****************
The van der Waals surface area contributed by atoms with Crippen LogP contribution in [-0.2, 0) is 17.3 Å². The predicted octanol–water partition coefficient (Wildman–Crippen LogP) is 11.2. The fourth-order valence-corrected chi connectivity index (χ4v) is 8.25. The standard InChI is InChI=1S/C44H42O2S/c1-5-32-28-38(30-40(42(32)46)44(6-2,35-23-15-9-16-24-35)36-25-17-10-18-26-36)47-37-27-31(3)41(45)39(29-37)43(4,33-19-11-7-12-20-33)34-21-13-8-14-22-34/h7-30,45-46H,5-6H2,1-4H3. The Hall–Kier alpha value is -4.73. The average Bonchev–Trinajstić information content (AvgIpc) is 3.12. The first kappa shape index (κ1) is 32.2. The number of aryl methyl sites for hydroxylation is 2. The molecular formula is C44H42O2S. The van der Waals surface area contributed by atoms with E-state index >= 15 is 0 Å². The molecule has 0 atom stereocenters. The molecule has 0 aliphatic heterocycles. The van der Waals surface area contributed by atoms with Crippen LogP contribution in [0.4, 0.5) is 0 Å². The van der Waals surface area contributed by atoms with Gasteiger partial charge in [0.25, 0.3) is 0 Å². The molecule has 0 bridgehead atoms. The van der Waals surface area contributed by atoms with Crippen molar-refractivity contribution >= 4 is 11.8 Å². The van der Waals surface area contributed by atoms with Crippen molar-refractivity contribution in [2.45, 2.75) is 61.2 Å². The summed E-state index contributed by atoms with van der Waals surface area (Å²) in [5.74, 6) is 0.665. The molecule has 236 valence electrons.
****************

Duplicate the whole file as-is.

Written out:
The van der Waals surface area contributed by atoms with Crippen LogP contribution in [-0.2, 0) is 17.3 Å². The predicted octanol–water partition coefficient (Wildman–Crippen LogP) is 11.2. The fourth-order valence-corrected chi connectivity index (χ4v) is 8.25. The standard InChI is InChI=1S/C44H42O2S/c1-5-32-28-38(30-40(42(32)46)44(6-2,35-23-15-9-16-24-35)36-25-17-10-18-26-36)47-37-27-31(3)41(45)39(29-37)43(4,33-19-11-7-12-20-33)34-21-13-8-14-22-34/h7-30,45-46H,5-6H2,1-4H3. The Hall–Kier alpha value is -4.73. The average Bonchev–Trinajstić information content (AvgIpc) is 3.12. The first kappa shape index (κ1) is 32.2. The number of aryl methyl sites for hydroxylation is 2. The molecular formula is C44H42O2S. The van der Waals surface area contributed by atoms with E-state index >= 15 is 0 Å². The molecule has 0 atom stereocenters. The molecule has 0 aliphatic heterocycles. The van der Waals surface area contributed by atoms with Crippen LogP contribution in [0.4, 0.5) is 0 Å². The van der Waals surface area contributed by atoms with Gasteiger partial charge in [0.25, 0.3) is 0 Å². The molecule has 0 bridgehead atoms. The van der Waals surface area contributed by atoms with Crippen molar-refractivity contribution >= 4 is 11.8 Å². The van der Waals surface area contributed by atoms with Crippen molar-refractivity contribution in [2.45, 2.75) is 61.2 Å². The summed E-state index contributed by atoms with van der Waals surface area (Å²) in [5.74, 6) is 0.665. The molecule has 236 valence electrons.